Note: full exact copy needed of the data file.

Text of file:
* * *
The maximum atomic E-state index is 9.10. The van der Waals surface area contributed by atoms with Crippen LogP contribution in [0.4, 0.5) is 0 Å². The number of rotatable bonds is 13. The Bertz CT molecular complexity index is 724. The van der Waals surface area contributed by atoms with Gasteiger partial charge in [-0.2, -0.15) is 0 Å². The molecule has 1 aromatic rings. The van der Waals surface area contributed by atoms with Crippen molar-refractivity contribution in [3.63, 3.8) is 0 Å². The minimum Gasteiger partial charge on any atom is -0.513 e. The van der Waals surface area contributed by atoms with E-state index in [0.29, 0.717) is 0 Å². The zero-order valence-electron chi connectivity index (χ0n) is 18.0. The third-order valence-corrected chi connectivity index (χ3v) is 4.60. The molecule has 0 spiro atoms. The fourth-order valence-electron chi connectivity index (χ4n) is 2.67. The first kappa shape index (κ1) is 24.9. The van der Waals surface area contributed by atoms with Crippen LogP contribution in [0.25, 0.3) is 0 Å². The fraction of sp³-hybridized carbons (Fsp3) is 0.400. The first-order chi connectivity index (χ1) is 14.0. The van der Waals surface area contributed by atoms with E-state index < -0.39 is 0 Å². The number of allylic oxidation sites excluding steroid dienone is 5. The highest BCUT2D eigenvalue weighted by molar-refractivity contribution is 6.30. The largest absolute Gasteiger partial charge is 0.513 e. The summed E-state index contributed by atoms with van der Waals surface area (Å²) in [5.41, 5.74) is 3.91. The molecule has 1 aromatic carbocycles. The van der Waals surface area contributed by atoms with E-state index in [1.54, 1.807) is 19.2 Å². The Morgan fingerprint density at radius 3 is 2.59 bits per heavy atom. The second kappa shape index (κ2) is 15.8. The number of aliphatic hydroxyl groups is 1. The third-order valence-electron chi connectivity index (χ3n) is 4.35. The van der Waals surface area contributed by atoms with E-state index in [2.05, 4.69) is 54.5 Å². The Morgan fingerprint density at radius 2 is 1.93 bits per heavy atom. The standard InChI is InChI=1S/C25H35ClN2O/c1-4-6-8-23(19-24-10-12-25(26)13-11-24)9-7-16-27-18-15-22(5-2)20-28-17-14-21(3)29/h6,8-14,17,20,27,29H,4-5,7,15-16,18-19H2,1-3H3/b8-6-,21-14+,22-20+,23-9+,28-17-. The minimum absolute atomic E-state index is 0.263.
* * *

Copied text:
The maximum atomic E-state index is 9.10. The van der Waals surface area contributed by atoms with Crippen LogP contribution in [0.4, 0.5) is 0 Å². The number of rotatable bonds is 13. The Bertz CT molecular complexity index is 724. The van der Waals surface area contributed by atoms with Gasteiger partial charge in [-0.2, -0.15) is 0 Å². The molecule has 1 aromatic rings. The van der Waals surface area contributed by atoms with Crippen molar-refractivity contribution in [3.63, 3.8) is 0 Å². The minimum Gasteiger partial charge on any atom is -0.513 e. The van der Waals surface area contributed by atoms with E-state index in [0.29, 0.717) is 0 Å². The zero-order valence-electron chi connectivity index (χ0n) is 18.0. The third-order valence-corrected chi connectivity index (χ3v) is 4.60. The molecule has 0 spiro atoms. The fourth-order valence-electron chi connectivity index (χ4n) is 2.67. The first kappa shape index (κ1) is 24.9. The van der Waals surface area contributed by atoms with Crippen LogP contribution in [0.25, 0.3) is 0 Å². The fraction of sp³-hybridized carbons (Fsp3) is 0.400. The first-order chi connectivity index (χ1) is 14.0. The van der Waals surface area contributed by atoms with E-state index < -0.39 is 0 Å². The number of allylic oxidation sites excluding steroid dienone is 5. The highest BCUT2D eigenvalue weighted by molar-refractivity contribution is 6.30. The largest absolute Gasteiger partial charge is 0.513 e. The summed E-state index contributed by atoms with van der Waals surface area (Å²) in [5.41, 5.74) is 3.91. The molecule has 1 aromatic carbocycles. The van der Waals surface area contributed by atoms with E-state index in [1.54, 1.807) is 19.2 Å². The Morgan fingerprint density at radius 3 is 2.59 bits per heavy atom. The second kappa shape index (κ2) is 15.8. The number of aliphatic hydroxyl groups is 1. The third-order valence-electron chi connectivity index (χ3n) is 4.35. The van der Waals surface area contributed by atoms with E-state index in [2.05, 4.69) is 54.5 Å². The Morgan fingerprint density at radius 2 is 1.93 bits per heavy atom. The standard InChI is InChI=1S/C25H35ClN2O/c1-4-6-8-23(19-24-10-12-25(26)13-11-24)9-7-16-27-18-15-22(5-2)20-28-17-14-21(3)29/h6,8-14,17,20,27,29H,4-5,7,15-16,18-19H2,1-3H3/b8-6-,21-14+,22-20+,23-9+,28-17-. The minimum absolute atomic E-state index is 0.263.